Going to Sea on Ships

Marine scientists write proposals to study in all areas of the oceans. In order to collect data in these regions scientists go to sea on research vessels. How do scientists obtain a ship to take them to their study areas and how are the schedules coordinated to get scientists to widely dispersed regions across the world?

Research Vessel Atlantis and Deep Submergence Vessel ALVIN being deployed over the side.

The University-National Oceanographic Laboratory System (UNOLS) was formed to answer these questions. UNOLS is an organization of 61 academic institutions and National Laboratories and its function is to coordinate oceanographic ships’ schedules and research facilities. Membership in UNOLS is open to institutions which use, or operate and use, sea-going facilities and maintain an academic program in marine science.

One of the primary functions of UNOLS is to ensure the efficient scheduling of scientific cruises aboard the 28 research vessels. The research vessels are located at 21 ship operating institutions in the UNOLS organization. Ships range in size from 20 meters to 85 meters in length and operate in coastal waters of the United States, the Great Lakes and the oceans of the world.

The fleet of research vessels operated by Scripps Institution of Oceanography tied up at Nimitz Marine Facility on Point Loma in San Diego.

Ships are available to all federally funded investigators and a ship is requested by using the Ship Time Request form, which is filled out and attached to a science proposal when it is submitted to a funding agency.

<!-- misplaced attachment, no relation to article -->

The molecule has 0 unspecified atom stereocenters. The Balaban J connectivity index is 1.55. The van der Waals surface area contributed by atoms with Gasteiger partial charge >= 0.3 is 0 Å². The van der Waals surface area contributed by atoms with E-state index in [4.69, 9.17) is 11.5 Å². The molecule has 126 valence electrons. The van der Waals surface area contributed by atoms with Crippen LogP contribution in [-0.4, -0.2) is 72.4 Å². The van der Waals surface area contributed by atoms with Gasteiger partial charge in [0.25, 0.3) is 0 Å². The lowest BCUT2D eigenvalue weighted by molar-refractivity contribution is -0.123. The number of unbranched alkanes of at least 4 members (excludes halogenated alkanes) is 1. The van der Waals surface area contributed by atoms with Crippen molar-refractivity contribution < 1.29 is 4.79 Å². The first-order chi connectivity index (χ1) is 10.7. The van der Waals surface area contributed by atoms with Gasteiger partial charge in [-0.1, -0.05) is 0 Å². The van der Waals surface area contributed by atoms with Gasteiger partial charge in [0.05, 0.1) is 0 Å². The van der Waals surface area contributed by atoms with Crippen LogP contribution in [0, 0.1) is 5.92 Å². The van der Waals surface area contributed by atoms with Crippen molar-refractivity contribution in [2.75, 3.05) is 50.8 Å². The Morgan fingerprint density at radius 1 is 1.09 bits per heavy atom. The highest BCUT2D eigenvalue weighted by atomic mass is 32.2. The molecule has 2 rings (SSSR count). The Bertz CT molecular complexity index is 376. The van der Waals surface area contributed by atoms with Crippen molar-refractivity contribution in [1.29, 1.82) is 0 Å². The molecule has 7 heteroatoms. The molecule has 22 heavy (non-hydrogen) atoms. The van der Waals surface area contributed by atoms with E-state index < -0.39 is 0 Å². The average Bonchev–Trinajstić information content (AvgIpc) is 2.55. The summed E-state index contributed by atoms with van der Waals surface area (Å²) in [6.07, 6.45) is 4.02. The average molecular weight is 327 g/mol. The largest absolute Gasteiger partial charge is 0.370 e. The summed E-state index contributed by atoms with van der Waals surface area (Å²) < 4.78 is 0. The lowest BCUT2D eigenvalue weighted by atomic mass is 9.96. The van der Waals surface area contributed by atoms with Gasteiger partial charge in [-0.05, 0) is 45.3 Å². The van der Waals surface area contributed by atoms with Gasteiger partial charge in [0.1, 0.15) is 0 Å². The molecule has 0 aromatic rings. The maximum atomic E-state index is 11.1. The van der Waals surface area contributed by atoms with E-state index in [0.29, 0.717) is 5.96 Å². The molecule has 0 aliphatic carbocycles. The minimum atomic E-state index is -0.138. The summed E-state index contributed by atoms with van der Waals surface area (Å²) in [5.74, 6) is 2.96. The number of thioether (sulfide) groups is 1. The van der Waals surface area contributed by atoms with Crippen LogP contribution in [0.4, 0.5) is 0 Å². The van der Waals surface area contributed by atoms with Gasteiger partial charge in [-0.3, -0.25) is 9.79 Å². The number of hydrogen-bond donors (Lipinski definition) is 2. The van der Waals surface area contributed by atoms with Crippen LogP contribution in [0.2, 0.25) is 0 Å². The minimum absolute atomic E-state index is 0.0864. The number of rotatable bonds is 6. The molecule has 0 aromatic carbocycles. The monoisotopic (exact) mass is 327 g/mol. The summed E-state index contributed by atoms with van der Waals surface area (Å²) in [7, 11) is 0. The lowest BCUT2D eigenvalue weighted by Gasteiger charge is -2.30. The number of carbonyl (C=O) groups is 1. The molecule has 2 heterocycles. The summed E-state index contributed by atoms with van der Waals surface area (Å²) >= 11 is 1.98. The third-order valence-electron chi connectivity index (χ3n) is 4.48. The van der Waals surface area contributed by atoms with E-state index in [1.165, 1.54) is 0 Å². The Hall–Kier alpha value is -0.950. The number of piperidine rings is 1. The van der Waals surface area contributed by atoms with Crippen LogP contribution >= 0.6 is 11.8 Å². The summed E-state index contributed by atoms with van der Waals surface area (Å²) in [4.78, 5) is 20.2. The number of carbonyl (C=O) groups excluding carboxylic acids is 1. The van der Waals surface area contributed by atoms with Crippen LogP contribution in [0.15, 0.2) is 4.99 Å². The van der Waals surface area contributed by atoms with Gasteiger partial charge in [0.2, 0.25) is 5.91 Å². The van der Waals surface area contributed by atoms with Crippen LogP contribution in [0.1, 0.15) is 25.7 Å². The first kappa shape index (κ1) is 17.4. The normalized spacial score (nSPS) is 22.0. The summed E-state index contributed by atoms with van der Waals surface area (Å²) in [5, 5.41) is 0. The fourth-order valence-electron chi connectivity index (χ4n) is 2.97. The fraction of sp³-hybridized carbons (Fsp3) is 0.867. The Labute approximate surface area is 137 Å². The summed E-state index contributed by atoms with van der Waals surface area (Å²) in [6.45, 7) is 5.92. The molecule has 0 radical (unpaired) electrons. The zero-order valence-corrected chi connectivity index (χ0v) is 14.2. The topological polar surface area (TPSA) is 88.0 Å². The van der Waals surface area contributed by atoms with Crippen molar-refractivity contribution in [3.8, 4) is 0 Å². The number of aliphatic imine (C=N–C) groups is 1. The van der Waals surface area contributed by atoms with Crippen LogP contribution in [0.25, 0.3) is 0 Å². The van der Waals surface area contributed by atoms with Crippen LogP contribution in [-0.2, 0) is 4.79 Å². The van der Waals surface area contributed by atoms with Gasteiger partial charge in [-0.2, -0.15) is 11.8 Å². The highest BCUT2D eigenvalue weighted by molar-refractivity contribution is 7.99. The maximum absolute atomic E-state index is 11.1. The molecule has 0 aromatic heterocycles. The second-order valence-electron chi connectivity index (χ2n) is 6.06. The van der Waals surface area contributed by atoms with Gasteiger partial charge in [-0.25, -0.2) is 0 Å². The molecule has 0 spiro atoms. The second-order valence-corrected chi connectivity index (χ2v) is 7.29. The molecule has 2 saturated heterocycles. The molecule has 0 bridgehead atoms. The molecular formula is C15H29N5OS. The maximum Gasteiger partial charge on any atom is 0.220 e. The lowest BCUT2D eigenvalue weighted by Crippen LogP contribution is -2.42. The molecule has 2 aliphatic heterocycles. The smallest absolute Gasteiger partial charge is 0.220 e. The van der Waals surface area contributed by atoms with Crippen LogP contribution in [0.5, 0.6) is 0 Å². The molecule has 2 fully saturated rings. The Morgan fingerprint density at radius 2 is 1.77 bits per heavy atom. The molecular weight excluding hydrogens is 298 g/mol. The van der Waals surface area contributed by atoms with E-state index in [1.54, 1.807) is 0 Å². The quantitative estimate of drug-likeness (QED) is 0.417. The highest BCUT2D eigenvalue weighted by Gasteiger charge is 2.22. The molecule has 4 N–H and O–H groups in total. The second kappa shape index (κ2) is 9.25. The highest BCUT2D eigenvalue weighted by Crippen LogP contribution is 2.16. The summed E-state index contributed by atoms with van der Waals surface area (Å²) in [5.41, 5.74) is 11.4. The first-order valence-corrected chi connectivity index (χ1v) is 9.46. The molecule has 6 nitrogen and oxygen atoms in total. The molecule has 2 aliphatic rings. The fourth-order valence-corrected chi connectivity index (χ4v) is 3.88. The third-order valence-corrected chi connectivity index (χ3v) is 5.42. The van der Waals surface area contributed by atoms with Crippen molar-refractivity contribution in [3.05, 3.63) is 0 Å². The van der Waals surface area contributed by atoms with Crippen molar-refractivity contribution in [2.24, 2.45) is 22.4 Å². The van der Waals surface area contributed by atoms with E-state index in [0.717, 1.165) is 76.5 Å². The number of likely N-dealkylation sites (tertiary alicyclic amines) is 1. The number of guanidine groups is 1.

After proposals are funded and the projects identified that require time at sea, the Ship Scheduling Committee meets. The committee consists of representatives from each UNOLS operator institution (such as Rose Dufour from Scripps). Representatives of the National Science Foundation (NSF), the Office of Naval Research (ONR), the National Oceanic and Atmospheric Administration (NOAA), and other sponsoring agencies are also included in the meeting.

The Ship Scheduling Committee has the task of assuring effective ship and facility support to federally-funded investigators. They also must design efficient and economic operating schedules for individual ships and the UNOLS fleet, and provide timely information for fleet management to funding agencies, UNOLS ship operators, and the research vessel user community.

The ship schedule for year 2001 for the Research Vessel Melville operated by Scripps Institution of Oceanography.

After this meeting the ships’ schedules are published and individual scientists can begin planning for their cruises.

Scientists plan their survey in the laboratory of the R/V Thompson.